The Study

Alessandro et al. (2015) studied the effects of a 20-day ketogenic diet (KD) on weight loss, metabolism and respiratory parameters using overweight healthy people as subjects. It is interesting to note that it was one of the first studies to investigate the respiratory effects of a KD.


Thirty-two overweight Italian adult female subjects were recruited to participate in this study. Chosen subjects had a normal diet with high level of carbohydrates (more than 55%) and were considered as healthy with no major health problems such as renal malfunction or diabetes. Furthermore, pregnant or breastfeeding women, as well as subjects that have recently changed their habits, like the ones taking a new drug or undergoing a new exercise program, were excluded from the study. The selected subjects were then divided in two groups. The first group implemented a KD for 20 days (14% carbohydrates, 43% fats and 43% protein) followed by 20 days of a low-carbohydrate non-KD (34% carbohydrates, 39% fats and 27% protein). During this period, the group also consumed many different plant extracts. The second group implemented a Mediterranean diet (60% carbohydrates, 25% fats and 15% protein) with 1200 kcal/day for the first 20 days and 1400 kcal/day for the next 20 days. After that initial period, both groups were on a 1400 kcal/day Mediterranean diet for the next 2 months. Body parameters were measured at the beginning of the study, after both periods of 20 days and after the last 2-month period.


Both diets helped people to significantly lose weight, particularly in the first part of the study, but subjects with the KD lost a greater percentage of body fat than the ones with the Mediterranean diet. For the KD group, there was a significant decreased in some respiratory parameters, such as the respiratory exchange ratio (RER), the carbon dioxide output and the carbon dioxide end-tidal partial pressure (PETCO2), while other parameters, such as the oxygen uptake (VO2), the carbon dioxide production (VCO2) and the resting energy expenditure (REE), remained unchanged. There were no significant differences for those respiratory parameters in the Mediterranean diet group. These changes in respiratory parameters observed in the KD group are consistent with metabolic changes required to burn fat instead of carbohydrates as the major source of energy for the body. Furthermore, these results also suggest that KD significantly decreased the storage of carbon dioxide within the body.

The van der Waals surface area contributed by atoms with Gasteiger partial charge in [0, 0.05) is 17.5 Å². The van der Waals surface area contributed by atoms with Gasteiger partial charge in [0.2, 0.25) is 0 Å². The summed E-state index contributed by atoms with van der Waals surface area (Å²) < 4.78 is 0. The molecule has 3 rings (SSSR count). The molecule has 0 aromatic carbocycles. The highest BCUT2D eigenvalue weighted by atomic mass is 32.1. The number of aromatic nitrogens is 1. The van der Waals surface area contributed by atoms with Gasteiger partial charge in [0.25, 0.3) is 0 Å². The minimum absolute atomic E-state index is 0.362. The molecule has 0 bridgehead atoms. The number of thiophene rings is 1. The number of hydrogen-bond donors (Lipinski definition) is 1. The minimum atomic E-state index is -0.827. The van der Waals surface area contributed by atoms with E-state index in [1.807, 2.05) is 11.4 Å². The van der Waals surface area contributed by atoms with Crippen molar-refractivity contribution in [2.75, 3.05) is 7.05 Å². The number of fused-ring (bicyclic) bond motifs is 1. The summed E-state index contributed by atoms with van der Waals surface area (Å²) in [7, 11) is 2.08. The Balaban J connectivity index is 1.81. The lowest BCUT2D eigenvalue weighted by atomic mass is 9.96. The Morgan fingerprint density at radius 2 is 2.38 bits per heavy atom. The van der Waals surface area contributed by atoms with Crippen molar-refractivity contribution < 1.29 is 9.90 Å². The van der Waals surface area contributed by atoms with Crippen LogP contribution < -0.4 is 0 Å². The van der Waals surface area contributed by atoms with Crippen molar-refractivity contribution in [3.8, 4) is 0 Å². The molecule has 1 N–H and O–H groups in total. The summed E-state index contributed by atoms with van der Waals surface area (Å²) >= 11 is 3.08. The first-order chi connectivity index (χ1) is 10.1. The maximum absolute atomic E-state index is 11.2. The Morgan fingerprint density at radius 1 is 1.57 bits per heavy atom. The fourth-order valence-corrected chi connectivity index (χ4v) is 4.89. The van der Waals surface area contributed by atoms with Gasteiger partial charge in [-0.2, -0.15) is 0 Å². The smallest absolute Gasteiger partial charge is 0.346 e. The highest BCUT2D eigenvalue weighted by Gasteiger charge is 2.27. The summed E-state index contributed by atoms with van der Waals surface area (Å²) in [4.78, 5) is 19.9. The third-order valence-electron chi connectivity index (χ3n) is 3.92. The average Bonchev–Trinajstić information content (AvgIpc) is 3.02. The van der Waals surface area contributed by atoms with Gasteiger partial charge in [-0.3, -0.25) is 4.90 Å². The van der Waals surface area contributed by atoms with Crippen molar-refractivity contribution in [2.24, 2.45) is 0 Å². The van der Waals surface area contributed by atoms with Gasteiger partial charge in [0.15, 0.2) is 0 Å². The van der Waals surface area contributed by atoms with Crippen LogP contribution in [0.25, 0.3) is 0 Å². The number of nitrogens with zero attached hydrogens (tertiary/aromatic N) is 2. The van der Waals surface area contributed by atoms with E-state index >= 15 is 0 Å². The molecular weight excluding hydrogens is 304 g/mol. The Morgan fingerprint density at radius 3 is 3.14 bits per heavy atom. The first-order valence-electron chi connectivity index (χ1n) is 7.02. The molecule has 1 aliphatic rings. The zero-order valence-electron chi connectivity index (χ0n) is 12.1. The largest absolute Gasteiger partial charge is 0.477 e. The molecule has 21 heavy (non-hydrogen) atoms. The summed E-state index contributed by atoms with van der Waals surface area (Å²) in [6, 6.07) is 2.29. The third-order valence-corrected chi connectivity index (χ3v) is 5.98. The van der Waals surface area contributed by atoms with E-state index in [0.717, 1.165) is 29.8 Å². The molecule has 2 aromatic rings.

The authors concluded that short-term KD might be useful for weight loss, as well as for decreasing the total percentage of body fat. The results also suggest that KD might theoretically be useful for patients suffering from illnesses characterized by an increase of carbon dioxide arterial partial pressure caused by respiratory insufficiency or failure. However, this is actually just a hypothesis and the authors stressed the fact that more studies will be required to assess the real potential of KD for these respiratory illness cases.

Study Editor

Marie-Christine Brotherton holds a Ph.D. in Cellular and Molecular Biology with specific expertise in Parasitology, Proteomics, Drug Resistance and Genomics. She also holds a MBA with a major in Corporate Social and Environmental Responsibility. She has strong experience with the scientific publication process, including author guidelines requirements, as well as with the medical and social/environmental fields. She can be reached by email at


Alessandro, R., Gerardo, B., Alessandra, L., Lorenzo, C., Andrea, P., Keith, G., … & Antonio, P. (2015). Effects of Twenty Days of the Ketogenic Diet on Metabolic and Respiratory Parameters in Healthy Subjects. Lung193(6), 939-945.